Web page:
I’m going to stick my neck out and offer a bold prediction. Despite all the calls from the transportation and business communities for a large increase in the federal gas tax as part of the 2009 reauthorization, we aren’t going to see that. Yet contrary to all the talk about massive infrastructure funding shortfalls and the imminent “bankruptcy” of the federal Highway Trust Fund, the future of transportation infrastructure in this country looks bright.
The scale of the effort to set the stage for a major increase in gas taxes has been phenomenal over the past two years. The American Association of State Highway and Transportation Officials, the American Road & Transportation Builders’ Association, the U.S. Chamber, and various other associations have all published major studies documenting the looming shortfall between what American should be spending to rebuild and expand our transportation infrastructure and what we’ll be able to do if federal and state fuel tax rates stay at their current levels over the next several decades.
Then came the report of the Surface Transportation Policy & Revenue Commission, which called for a huge expansion in the scope of what could be paid for out of fuel taxes (Amtrak, new high-speed rail, new energy and environment programs, and greatly expanded transit, among other things), and called for a tripling of federal fuel taxes to pay for it all.
With the groundwork laid by these efforts, Rep. Jim Oberstar (D, MN), chairman of the House Transportation & Infrastructure Committee, has promised us a reauthorization bill that would expand the six-year program from SAFETEA-LU’s $286 billion to nearly $500 billion. That would mean nearly doubling the current 18.4 cent federal gasoline tax.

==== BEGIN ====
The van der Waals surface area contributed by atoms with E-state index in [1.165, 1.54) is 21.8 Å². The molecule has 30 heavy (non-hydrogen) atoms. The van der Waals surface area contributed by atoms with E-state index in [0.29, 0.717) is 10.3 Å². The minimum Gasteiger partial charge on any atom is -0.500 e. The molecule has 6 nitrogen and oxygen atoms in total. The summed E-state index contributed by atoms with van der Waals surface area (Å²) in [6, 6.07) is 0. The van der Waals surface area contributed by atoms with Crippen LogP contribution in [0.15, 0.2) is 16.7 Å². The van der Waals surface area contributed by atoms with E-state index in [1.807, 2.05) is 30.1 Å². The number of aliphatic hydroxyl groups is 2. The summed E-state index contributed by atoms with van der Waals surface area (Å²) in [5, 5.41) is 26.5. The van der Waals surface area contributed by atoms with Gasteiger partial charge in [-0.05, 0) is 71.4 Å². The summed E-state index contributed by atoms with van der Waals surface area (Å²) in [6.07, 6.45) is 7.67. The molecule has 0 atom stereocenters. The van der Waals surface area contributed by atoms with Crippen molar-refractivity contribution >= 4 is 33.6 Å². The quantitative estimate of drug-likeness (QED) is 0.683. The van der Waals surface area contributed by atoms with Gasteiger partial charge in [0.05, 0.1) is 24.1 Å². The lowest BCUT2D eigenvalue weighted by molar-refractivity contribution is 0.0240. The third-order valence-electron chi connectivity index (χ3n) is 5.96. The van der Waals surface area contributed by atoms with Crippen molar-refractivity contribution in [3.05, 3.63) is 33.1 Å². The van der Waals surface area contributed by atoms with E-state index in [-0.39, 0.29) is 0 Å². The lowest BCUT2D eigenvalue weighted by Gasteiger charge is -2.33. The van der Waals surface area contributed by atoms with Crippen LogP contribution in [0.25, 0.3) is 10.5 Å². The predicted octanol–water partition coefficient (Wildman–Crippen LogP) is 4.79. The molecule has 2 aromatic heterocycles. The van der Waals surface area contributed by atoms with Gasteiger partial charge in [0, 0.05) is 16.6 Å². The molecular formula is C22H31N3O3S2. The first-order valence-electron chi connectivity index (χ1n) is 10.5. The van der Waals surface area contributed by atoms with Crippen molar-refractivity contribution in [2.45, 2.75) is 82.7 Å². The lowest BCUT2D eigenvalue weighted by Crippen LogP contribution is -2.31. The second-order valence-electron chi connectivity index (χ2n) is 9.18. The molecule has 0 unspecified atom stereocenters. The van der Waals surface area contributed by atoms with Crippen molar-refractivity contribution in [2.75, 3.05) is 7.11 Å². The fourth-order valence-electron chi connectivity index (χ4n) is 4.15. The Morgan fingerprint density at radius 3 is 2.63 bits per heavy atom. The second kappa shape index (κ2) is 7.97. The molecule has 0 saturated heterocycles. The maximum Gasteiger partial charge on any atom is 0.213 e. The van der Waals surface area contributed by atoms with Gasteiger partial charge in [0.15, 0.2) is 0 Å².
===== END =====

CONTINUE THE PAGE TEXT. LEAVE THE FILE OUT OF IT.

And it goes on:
Besides the transportation community’s desire for increased infrastructure investment, a host of others have called for big increases in fuel taxes. Some economists and pundits argue for a 50-cent or $1.00 increase, as step toward “energy independence.” Others want to deprive evil regimes (Venezuela, Saudi Arabia, Iran) of some of their windfall profits from high oil prices, arguing that much higher U.S. gas prices (thanks to a big tax) will reduce consumption and therefore the price of oil. And of course numerous environmental groups and others concerned about global warming want European-level gas taxes to force people out of their cars and onto mass transit.
Though every one of these factions is still calling for major gas-tax increases, they are simply following scripts written prior to the last six months’ increase in oil and gasoline prices to unprecedented levels. But in the real world of practical politics, many of those actively campaigning for office are talking about reducing gas taxes, not increasing them (witness popular calls in the presidential race and in some statehouses for a summer suspension of gas taxes!).
A second straw in the wind is the recent defeat in Congress of the much-touted “cap-and-trade” measure, endorsed by both presidential candidates. When push came to shove, a large number of members of Congress (especially those running for re-election this fall) realized that any meaningful cap-and-trade or carbon tax bill will lead to a significant increase in gas prices, on top of what the petroleum market has already produced. And that was considered politically fatal.